Ocala Disability Lawyer: Examining Your Past Relevant Work

Posted on May 9, 2012 by cjblog

Your Ocala disability lawyer is aware that many of the Social Security Administration's rules regarding your ability to perform past relevant work can be perceived as skewed toward disqualifying you from receiving benefits. If you can perform your past relevant work, the SSA will find that you are not disabled, unless your medical records show that your impairment meets or equals a Listed Impairment. Most claimants do not qualify for benefits on the basis of their medical records alone and will need to prove they can no longer perform their past relevant work.

Examining Past Relevant Work

The Social Security Administration’s position is that if you are capable of carrying out the duties of a past relevant job, then you are not disabled. The SSA will not take into consideration whether the job still exists in the present economy or if the job exists, whether it does so in significant numbers.

When determining your ability to perform past relevant work, the Social Security Administration examines whether you can do a past relevant job as it is ordinarily done in the present. If you are able to carry out these job duties, you will be found not disabled even though your actual past job required greater exertion and you are unable to do that particular job. Similarly, if your own past work was easier than the way the job is ordinarily done, the Social Security Administration will examine the actual job tasks as you used to perform in the past and not as they are ordinarily carried out in the present in determining whether you can perform past relevant work.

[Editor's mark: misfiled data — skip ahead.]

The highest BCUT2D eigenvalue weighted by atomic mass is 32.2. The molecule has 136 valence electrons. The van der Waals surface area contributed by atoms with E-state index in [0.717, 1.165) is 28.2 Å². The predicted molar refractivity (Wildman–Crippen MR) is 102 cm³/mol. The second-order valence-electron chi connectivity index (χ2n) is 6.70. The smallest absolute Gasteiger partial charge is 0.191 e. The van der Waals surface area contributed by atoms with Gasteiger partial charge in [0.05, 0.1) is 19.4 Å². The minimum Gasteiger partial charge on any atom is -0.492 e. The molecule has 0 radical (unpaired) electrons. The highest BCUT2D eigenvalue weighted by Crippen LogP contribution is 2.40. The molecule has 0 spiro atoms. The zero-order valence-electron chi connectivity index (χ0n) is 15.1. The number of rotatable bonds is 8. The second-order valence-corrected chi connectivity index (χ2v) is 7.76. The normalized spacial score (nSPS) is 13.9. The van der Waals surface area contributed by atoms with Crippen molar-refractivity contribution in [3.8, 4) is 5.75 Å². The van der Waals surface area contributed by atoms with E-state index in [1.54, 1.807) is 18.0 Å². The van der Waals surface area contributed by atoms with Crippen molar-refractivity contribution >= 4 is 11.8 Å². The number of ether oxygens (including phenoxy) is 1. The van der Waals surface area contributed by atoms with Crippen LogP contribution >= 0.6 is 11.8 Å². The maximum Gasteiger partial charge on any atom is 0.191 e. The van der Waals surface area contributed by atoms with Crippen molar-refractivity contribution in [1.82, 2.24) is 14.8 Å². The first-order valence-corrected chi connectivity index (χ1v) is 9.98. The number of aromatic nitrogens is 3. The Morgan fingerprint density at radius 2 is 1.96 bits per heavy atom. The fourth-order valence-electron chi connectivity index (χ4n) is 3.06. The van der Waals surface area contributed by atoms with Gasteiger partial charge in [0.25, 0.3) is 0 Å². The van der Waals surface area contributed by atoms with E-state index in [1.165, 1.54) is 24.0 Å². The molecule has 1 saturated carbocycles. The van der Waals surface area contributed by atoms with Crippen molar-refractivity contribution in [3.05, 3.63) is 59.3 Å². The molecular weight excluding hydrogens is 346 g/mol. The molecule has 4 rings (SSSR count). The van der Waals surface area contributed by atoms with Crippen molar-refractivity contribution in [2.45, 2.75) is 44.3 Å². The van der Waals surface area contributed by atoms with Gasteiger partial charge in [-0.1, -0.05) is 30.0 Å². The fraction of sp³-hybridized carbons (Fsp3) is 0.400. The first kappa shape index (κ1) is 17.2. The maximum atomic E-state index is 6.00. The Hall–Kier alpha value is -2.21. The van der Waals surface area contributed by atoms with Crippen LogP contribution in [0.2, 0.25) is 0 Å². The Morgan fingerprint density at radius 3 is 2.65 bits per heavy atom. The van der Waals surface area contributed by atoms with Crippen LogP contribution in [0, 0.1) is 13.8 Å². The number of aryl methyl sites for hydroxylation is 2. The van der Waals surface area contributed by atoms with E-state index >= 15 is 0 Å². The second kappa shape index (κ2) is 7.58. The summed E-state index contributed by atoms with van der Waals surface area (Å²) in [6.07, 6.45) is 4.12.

Look-Back Period

The Social Security Administration imposes a look-back period of 15 years. This means that you will have to discuss and explain all the jobs you held during this time with your disability lawyer. Jobs excluded from past relevant work consideration includes:

  • Jobs you held more than 15 years ago
  • Jobs you did not hold long enough to learn the skills necessary to complete the required job duties successfully.
  • Jobs that did not result in substantial gainful activity

For a job to qualify as substantial gainful activity you must have earned a minimum amount of income as determined by the Social Security Administration. If the income you earned from your past jobs does not meet the substantial gainful activity amounts, it may be excluded from consideration.

The mental and/or physical exertion and skill level required to perform your past job duties are also important factors when proving your ability to complete the job requirements in the present.

If you would like help with your Social Security disability case, speak to a knowledgeable Ocala disability attorney by contacting CJ Henry at (352) 304-5300.

This entry was posted in Blog by cjblog.